Written by: Brian Kimball
Projects – when ungoverned – become unmanageable pretty quickly. This is exacerbated when project teams are comprised of people who have other responsibilities that actually comprise their regular roles within the organization.
Very few companies have the luxury of dedicating full time resources to HCM implementations, and many of the people playing critical roles on the project team have been seconded and asked to help out on the project while still doing their regular job. These people often come with minimal experience doing implementation work, and being on a project team is not necessarily a core competency.
This does not mean they should not be on the team. It simply means that project management must ensure effective rules of governance to facilitate a smoother implementation experience.
At the outset of the project, it is key to define the rules of governance that will be applied throughout the course of the project, and to make sure these rules are understood by all team members.
The following is a list of suggested governance guidelines that will provide an effective framework when starting out:
- Project scope will be watched throughout the project and any deviations will be managed via a documented change process.
- Guiding principles that impact design will be adhered to throughout the duration of the project. These principles will vary based on each organization, and should be established early during the project charter phase.
An example of a guiding principle would be the determination that the system is going to drive a centralized corporate brand rather than individual localized brands. Should the company decide that this is the strategic direction, then this principle needs to be kept in the forefront.
Another example of a guiding principle is process standardization. If the strategic vision is to work towards standard processes to support scalability, easier maintenance, more effective support/training, and better metrics, this principle should again be central when deep in the design trenches.
- Design decisions will be documented.
- Agendas will be provided for team meetings with details outlined to ensure that the proper attendees are present as needed.
- Team members will attend scheduled meetings. Meeting attendance is not optional.
- Weekly status reports will be provided by project managers and team leads on a timely basis.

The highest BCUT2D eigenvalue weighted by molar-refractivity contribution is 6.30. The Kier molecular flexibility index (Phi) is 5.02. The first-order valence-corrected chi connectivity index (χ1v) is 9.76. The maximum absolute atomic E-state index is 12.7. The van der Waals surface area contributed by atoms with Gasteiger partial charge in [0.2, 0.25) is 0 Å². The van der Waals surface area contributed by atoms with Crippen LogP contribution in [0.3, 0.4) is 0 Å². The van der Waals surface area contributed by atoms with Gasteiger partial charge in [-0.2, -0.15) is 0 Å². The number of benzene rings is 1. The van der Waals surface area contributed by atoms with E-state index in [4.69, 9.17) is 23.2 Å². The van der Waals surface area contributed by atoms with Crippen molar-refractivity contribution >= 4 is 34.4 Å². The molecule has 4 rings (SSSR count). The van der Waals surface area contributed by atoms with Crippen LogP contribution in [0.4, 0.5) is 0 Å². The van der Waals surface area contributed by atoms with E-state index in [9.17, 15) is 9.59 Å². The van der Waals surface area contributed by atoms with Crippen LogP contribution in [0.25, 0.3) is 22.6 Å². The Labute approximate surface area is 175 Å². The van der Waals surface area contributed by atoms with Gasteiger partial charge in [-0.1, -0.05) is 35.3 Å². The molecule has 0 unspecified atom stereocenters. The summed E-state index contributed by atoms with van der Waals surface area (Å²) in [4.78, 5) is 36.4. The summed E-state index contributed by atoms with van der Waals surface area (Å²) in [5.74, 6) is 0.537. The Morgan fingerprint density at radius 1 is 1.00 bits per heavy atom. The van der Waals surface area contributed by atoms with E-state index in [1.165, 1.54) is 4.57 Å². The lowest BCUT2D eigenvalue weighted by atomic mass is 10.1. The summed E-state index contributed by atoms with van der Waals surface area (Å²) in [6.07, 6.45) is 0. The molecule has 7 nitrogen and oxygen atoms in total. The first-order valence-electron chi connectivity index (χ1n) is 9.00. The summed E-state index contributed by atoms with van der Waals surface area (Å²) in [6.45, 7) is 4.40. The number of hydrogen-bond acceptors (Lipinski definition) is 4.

- Project managers will provide weekly project plan updates and team leads will have weekly visibility into how the project is tracking against the timeline.
- Respect and professionalism will be expected behavior by all team members, with the understanding that poor behavior and unprofessional conduct will be addressed appropriately.
- Communication will be timely with expectation of responsiveness within an agreed upon timeframe.
- Decision making timeframe of a “to be defined time period” (suggest 72 hours) after which point it will be escalated to Advisory level to ensure that time is not lost on the project.
The above list is certainly not exhaustive, but when these simple rules are understood by team members, accepted as valid and applied on an ongoing basis, your project has a much higher likelihood of being successful.
HRchitect has multiple years of experience assisting companies with their HCM technology implementations. This includes the establishment of a strategic direction for HCM technology, evaluation of solutions, Change Management, Project Management, and implementation assistance. We provide value by adding product and technological expertise which may not be available through the company team members. Talk to the experts at HRchitect to ensure a smooth implementation and to help you get the most from your investment.
About Brian Kimball
Brian has over 20 years of expertise in the Human Resources domain including over 15 years in systems development and implementation. Since he stated with HRchitect in 2000, Brian has led project management, functional consulting and training responsibilities in over 75 Applicant Tracking system evaluations and implementations. He is well versed in all aspects of the HR domain, including Applicant Tracking, Talent Management, Workforce Management, and the related technologies.
In his current role at HRchitect, Brian manages the firm’s HCM systems implementation services teams and leverages his extensive implementation expertise to develop HRchitect’s proprietary implementation methodologies and mentor his team. Brian’s expertise in managing and implementing HR systems has also resulted in numerous speaking engagements and published articles on how to successfully manage HCM technology projects. Brian enjoys the energy that comes from building something together with our consulting team and our clients that truly makes a difference within their organization. He feels that as a consulting organization we are able to bring a perspective to bear with our clients that is enabled by HRchitect’s continued commitment to vendor neutrality.
When Brian isn’t working with his teams or speaking on HCM implementation best practices, he enjoys cooking and experimenting with Fusion Cuisine as well as developing his own estate cidery in Winnipeg, Canada.